Skip to main content

Sign up for our newsletter.

Quality journalism. Progressive values. Direct to your inbox.

The court said last week that it would consider the constitutionality of using midazolam. (Photo: AP)

As Court Stays Executions, Rights Group Says 'End the Death Penalty'

Pending results of legal challenge to lethal injection cocktail in Oklahoma, Supreme Court stays executions for three men

Jon Queally

Pending the outcome of a challenge to the drug cocktail being used by the state of Oklahoma to carry out death sentences, the U.S. Supreme Court on Wednesday issued stays of execution for three men, including one slated to be killed Thursday.

"Rather than continuing a practice that has been abandoned in all but a few counties—and risking more botched executions—Oklahoma should join the national trend and end the death penalty.” —Steven W. Hawkins, Amnesty International

As Common Dreams reported earlier this week, the challenge in Oklahoma centers around the inclusion of a drug called midazolam in the lethal injection cocktail now being used in the state's executions. After a series of botched executions—evidenced by prolonged episodes in which those injected writhed in pain—a number of death row inmates initiated a challenge to the state's use of the drug combination saying it amounted to "cruel and unusual punishment" and an affront to protections offered by the Constitution's Eighth Amendment.

In a single sentence order, the nation's highest court announced, "it is hereby ordered that petitioners' executions using midazolam are stayed pending final disposition of this case."

According to the Associated Press:

Both the state and lawyers for three inmates had asked the court to postpone the executions of Richard Glossip, who had been scheduled to die Thursday night, and two others who were scheduled for lethal injection in the coming weeks.

Glossip and three other inmates challenged Oklahoma's lethal injection procedures last year, saying the sedative midazolam might not sufficiently mask pain as their hearts and lungs shut down. The justices agreed to take up their case, but not until after one of the inmates was executed two weeks ago.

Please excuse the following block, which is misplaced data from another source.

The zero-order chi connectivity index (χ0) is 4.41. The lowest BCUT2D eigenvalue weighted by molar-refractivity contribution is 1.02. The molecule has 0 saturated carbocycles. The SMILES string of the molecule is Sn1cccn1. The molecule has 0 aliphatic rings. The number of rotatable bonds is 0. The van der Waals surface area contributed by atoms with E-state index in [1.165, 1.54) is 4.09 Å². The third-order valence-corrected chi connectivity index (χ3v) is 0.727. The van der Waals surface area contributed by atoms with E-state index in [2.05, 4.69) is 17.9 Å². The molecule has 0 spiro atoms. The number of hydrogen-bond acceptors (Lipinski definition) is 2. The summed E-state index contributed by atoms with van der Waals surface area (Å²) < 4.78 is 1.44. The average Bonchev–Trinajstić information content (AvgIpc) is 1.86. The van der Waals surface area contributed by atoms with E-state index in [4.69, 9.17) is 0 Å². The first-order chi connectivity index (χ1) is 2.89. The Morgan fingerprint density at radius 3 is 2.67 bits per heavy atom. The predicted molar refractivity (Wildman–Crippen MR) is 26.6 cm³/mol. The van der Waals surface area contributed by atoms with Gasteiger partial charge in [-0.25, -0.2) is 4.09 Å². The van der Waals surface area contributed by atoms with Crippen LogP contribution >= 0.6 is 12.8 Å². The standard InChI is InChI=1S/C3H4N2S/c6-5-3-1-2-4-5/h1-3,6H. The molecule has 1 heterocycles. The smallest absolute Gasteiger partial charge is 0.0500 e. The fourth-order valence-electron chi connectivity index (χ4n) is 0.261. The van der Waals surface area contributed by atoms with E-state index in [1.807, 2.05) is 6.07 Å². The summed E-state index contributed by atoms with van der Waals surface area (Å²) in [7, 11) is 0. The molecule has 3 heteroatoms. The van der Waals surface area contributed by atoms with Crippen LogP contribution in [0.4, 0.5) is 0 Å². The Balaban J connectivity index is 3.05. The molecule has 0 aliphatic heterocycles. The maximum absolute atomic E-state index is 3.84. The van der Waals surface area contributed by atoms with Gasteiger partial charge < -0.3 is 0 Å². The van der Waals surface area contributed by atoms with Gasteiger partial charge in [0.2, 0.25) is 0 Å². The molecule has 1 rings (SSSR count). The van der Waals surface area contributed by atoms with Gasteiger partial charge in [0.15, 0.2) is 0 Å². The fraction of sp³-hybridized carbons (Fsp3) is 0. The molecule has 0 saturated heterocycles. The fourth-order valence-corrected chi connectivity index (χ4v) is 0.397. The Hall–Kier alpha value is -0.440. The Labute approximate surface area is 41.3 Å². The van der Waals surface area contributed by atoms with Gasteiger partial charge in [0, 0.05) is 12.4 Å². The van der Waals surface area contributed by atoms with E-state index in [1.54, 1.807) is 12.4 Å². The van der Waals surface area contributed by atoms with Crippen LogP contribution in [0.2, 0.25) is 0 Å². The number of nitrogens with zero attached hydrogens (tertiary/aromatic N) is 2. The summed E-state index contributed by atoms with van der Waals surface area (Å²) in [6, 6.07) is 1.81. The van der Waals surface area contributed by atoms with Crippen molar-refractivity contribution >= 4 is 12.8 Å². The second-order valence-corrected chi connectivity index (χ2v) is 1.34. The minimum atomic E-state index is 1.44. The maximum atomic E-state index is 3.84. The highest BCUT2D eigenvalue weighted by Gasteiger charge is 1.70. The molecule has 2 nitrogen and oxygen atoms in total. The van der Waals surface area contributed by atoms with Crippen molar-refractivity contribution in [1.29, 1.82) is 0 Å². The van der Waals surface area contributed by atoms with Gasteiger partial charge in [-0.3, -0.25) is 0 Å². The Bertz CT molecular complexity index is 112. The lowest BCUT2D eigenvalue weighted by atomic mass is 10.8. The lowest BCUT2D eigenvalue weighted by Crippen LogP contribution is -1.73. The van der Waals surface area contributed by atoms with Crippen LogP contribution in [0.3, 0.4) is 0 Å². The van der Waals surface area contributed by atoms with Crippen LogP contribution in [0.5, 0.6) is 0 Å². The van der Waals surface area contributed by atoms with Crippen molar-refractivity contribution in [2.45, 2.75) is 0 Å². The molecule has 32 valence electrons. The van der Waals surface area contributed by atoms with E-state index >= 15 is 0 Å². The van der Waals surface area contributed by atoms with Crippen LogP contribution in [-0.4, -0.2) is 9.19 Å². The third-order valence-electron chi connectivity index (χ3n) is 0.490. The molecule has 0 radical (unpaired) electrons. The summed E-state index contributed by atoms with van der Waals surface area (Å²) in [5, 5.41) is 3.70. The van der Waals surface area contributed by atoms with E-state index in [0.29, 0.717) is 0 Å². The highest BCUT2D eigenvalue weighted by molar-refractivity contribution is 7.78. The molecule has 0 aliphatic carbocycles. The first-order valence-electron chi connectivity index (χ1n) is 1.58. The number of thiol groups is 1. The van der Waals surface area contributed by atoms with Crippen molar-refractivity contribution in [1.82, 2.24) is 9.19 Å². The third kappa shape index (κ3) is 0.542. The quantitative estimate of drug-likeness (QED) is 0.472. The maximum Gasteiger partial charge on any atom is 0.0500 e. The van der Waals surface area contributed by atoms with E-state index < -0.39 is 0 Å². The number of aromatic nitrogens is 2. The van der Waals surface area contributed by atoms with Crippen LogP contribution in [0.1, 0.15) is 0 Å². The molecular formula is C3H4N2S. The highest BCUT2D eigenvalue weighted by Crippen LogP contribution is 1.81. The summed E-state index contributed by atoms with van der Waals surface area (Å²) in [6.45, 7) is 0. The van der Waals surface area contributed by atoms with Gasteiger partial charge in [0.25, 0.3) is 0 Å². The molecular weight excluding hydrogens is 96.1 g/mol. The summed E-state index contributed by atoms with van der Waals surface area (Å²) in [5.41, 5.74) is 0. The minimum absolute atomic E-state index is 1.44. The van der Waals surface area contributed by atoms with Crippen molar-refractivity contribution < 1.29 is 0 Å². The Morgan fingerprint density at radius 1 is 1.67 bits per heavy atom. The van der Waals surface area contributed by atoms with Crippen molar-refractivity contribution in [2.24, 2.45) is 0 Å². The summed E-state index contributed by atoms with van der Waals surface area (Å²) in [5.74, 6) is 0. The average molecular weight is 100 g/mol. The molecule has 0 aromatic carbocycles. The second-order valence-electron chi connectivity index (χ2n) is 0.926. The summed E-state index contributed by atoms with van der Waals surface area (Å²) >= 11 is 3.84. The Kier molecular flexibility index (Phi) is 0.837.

On Wednesday, the justices said Oklahoma could not execute inmates using midazolam while the case is pending. The case will be argued before the court in April and decided by late June.

Dale Baich, an attorney representing the inmates, said, "We welcome today’s ruling staying executions in Oklahoma until the court can address serious questions about the state’s risky lethal injection protocol."

"Midazolam is an inappropriate drug to use in executions," he added.

Death penalty opponents also welcomed the news.

Speaking on behalf of Amnesty International USA, the group's executive director Steven W. Hawkins said the court was right to put a hold on the executions in Oklahoma, but also went further as he put into question the entire death penalty system in the United States.

"The recent botched executions in Oklahoma and other states show the US’s capital punishment system is broken beyond repair," Hawkins said. "The death penalty must be replaced with a system that comports with our sense of decency and the US’s obligations under international law. Rather than continuing a practice that has been abandoned in all but a few counties—and risking more botched executions—Oklahoma should join the national trend and end the death penalty.”


Our work is licensed under Creative Commons (CC BY-NC-ND 3.0). Feel free to republish and share widely.

We've had enough. The 1% own and operate the corporate media. They are doing everything they can to defend the status quo, squash dissent and protect the wealthy and the powerful. The Common Dreams media model is different. We cover the news that matters to the 99%. Our mission? To inform. To inspire. To ignite change for the common good. How? Nonprofit. Independent. Reader-supported. Free to read. Free to republish. Free to share. With no advertising. No paywalls. No selling of your data. Thousands of small donations fund our newsroom and allow us to continue publishing. Can you chip in? We can't do it without you. Thank you.

'Bloodbath': At Least 6 Dead, Dozens Wounded in Mass Shooting at Illinois July 4th Parade

"What freedom do we have if we fear being gunned down at a parade?" asked one progressive politician horrified by the reported carnage.

Brett Wilkins ·


On This July 4th, Abortion Rights Movement Says 'We're Not in the Mood for Fireworks'

"If we don’t have the ability to make decisions about if, when, and how to grow our families—we don't have freedom."

Brett Wilkins ·


Deadly Glacier Collapse in Italy 'Linked Directly to Climate Change'

At least seven people were killed when a glacier slid down a mountainside near a popular climbing route in the Alps on Sunday.

Julia Conley ·


'Organized Whitewash': US Claims Israeli Military's Murder of Journalist Not Intentional

"The odds that those responsible for the killing of Shireen Abu Akleh will be held to account are all but nonexistent," said the human rights group B'Tselem in response to findings of U.S. State Department.

Brett Wilkins ·


Hundreds March in Akron Enraged by Police Killing of Jayland Walker

"The police can do whatever they want," said one local resident through tears. "They can take our children's lives and think it's okay."

Julia Conley ·

Common Dreams Logo